Many other stud­ies dis­agree, and pro­pose wider ranges for nor­mal TSH.

    But if the AACB re­port were taken se­ri­ously, it would lead to di­ag­no­sis of hy­pothy­roidism in vast num­bers of peo­ple who are perfectly healthy! In fact the lev­els of noise in the test would put peo­ple whose thy­roid sys­tems are perfectly nor­mal in dan­ger of be­ing di­ag­nosed and in­ap­pro­pri­ately treated.

    For fairly ob­vi­ous rea­sons, bio­chemists have been ex­tremely, and quite prop­erly, re­luc­tant to take the re­port of their own pro­fes­sional body se­ri­ously. And yet it is hard to see where the AACB have gone wrong in their re­port.

    Neuras­the­nia is back.

    A lit­tle af­ter the time of the in­tro­duc­tion of the TSH test, new forms of ‘Tired All The Time’ were dis­cov­ered.

    As I said, CFS and ME are just two names for the same thing. Fibromyal­gia Syn­drome (FMS) is much worse, since it is CFS with con­stant pain, for which there is no known cause and from which there is no re­lief. Most drugs make it worse.

    But if you com­bine the three things (CFS/​ME/​FMS), then you get a sin­gle dis­ease, which has a large num­ber of very non-spe­cific symp­toms.

    Th­ese symp­toms are the clas­sic symp­toms of ‘hy­pometabolism’. Any doc­tor who has a pa­tient who has CFS/​ME/​FMS and hasn’t tested their thy­roid func­tion is *de facto* in­com­pe­tent. I think the vast ma­jor­ity of med­i­cal peo­ple would agree with this state­ment.

    And yet, when you test the TSH lev­els in CFS/​ME/​FMS suffer­ers, they are perfectly nor­mal.

    All three/​two/​one are ap­pal­ling, crip­pling, ter­rible syn­dromes which ruin peo­ple’s lives. They are fairly com­mon. You al­most cer­tainly know one or two suffer­ers. The suffer­ing is made worse by the fact that most peo­ple be­lieve that they’re psy­cho­so­matic, which is a po­lite word for ‘imag­i­nary’.

    And the peo­ple suffer­ing are mainly mid­dle-aged women. Mid­dle-aged women are easy to ig­nore. Espe­cially stupid mid­dle-aged women who are wor­ried about be­ing over­weight and ob­vi­ously fak­ing their symp­toms in or­der to get drugs which are pop­u­larly be­lieved to in­duce weight loss. It’s clearly their hor­mones. Or they’re try­ing to scrounge up welfare benefits. Or they’re try­ing to claim in­surance. Even though there’s noth­ing wrong with them and you’ve checked so care­fully for ev­ery­thing that it could pos­si­bly be.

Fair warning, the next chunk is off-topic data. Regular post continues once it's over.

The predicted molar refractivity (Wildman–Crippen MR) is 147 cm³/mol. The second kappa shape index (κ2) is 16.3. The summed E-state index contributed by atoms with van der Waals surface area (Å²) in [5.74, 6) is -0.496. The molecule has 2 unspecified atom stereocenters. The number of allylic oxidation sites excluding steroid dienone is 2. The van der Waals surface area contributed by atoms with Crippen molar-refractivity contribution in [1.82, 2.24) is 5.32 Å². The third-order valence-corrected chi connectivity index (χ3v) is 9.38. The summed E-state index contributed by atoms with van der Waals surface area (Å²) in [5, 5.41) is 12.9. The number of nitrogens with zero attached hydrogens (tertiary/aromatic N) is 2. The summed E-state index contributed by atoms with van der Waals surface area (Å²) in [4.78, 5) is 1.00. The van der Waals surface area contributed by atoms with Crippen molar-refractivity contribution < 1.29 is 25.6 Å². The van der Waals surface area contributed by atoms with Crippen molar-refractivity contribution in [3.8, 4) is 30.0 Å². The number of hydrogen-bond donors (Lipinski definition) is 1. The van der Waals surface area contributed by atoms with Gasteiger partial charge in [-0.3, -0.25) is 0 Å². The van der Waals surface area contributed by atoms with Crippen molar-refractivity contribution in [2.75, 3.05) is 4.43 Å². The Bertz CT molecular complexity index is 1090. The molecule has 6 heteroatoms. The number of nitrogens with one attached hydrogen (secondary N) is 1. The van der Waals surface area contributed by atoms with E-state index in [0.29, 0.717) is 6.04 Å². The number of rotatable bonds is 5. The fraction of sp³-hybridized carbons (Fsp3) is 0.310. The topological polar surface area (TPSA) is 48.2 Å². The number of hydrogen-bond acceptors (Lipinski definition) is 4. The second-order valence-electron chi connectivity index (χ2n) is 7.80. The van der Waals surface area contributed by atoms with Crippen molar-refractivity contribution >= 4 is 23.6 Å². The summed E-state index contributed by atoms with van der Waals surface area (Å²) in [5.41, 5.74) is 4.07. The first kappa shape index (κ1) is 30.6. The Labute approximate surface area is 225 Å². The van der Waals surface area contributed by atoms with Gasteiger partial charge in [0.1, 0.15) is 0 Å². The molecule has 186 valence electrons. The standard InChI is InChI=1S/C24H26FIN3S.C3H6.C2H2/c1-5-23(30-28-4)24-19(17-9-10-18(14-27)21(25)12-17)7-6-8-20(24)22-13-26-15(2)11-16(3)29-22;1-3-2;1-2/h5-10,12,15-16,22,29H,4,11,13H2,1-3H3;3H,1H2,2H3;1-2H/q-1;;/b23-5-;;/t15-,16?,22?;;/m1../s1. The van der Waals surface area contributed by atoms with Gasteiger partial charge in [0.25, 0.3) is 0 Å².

But it’s not all mid­dle aged women. Th­ese dis­eases af­fect men, and the young. Some­times they af­fect lit­tle chil­dren. Ex­haus­tion, stu­pidity, con­stant pain. End­less other prob­lems as your body rots away. Lifelong. No re­mis­sion and no cure.

    And I have Doubts of my Own

    And I can’t be­lieve that care­ful, nu­mer­ate Billewicz and his co-au­thors would have made this mis­take, but I can’t find where the doc­tors of the 1970s checked for the sen­si­tivity of the TSH test.

    Speci­fic­ity, yes. They tested a lot of peo­ple who hadn’t got any sign of hy­pothy­roidism for TSH lev­els. If you’re well, then your TSH level will be in a nar­row range, which may be 0-6, or it may be 1-2. Opinions are weirdly di­vided on this point in a hard to ex­plain way.

    But Sen­si­tivity? Where’s the bit where they checked for the other arm of the con­di­tional?

    The bit where they show that no-one who’s suffer­ing from hy­pometabolism, and who gets well when you give them Des­ic­cated Thy­roid, had, on first con­tact, TSH lev­els out­side the nor­mal range.

    If you’re try­ing to prove A ⇔ B, you can’t just prove A ⇒ B and call it a day. You couldn’t get that past an A-level maths stu­dent. And cer­tainly any­one with a sci­ence de­gree wouldn’t make that er­ror. Surely? I mean you shouldn’t be able to get that past any­one who can rea­son their way out of a pa­per bag.

    I’m go­ing to say this a third time, be­cause I think it’s im­por­tant and maybe it’s not ob­vi­ous to ev­ery­one.

    If you’re try­ing to prove that two things are the same thing, then prov­ing that the first one is always the sec­ond one is not good enough.

    IF YOU KNOW THAT THE KING OF FRANCE IS ALWAYS FRENCH, YOU DO *NOT* KNOW THAT ANYONE WHO IS FRENCH IS KING OF FRANCE.

    It’s pos­si­ble, of course, that I’ve missed this bit. As I say, ‘His­tory of En­docrinol­ogy’ is not one of those pop­u­lar, fash­ion­able sub­jects that you can eas­ily find out about.

    I won­der if they just as­sumed that the thy­roid sys­tem was a ther­mo­stat. The anal­ogy is still com­mon to­day.

    But it doesn’t look like a ther­mo­stat to me. The thy­roid sys­tem with its vast num­bers of hor­mones and trans­form­ing en­zymes is in­sanely, in­com­pre­hen­si­bly com­pli­cated. And very poorly un­der­stood. And evolu­tion­ar­ily an­cient. It looks as though origi­nally it was the sys­tem that co­or­di­nated meta­mor­pho­sis. Or maybe it sig­nalled when re­sources were high enough to un­dergo meta­mor­pho­sis. But what­ever it did origi­nally in our most an­cient an­ces­tors, it looks as though the blind watch­maker has lay­ered hack af­ter hack af­ter hack on top of it on the way to us.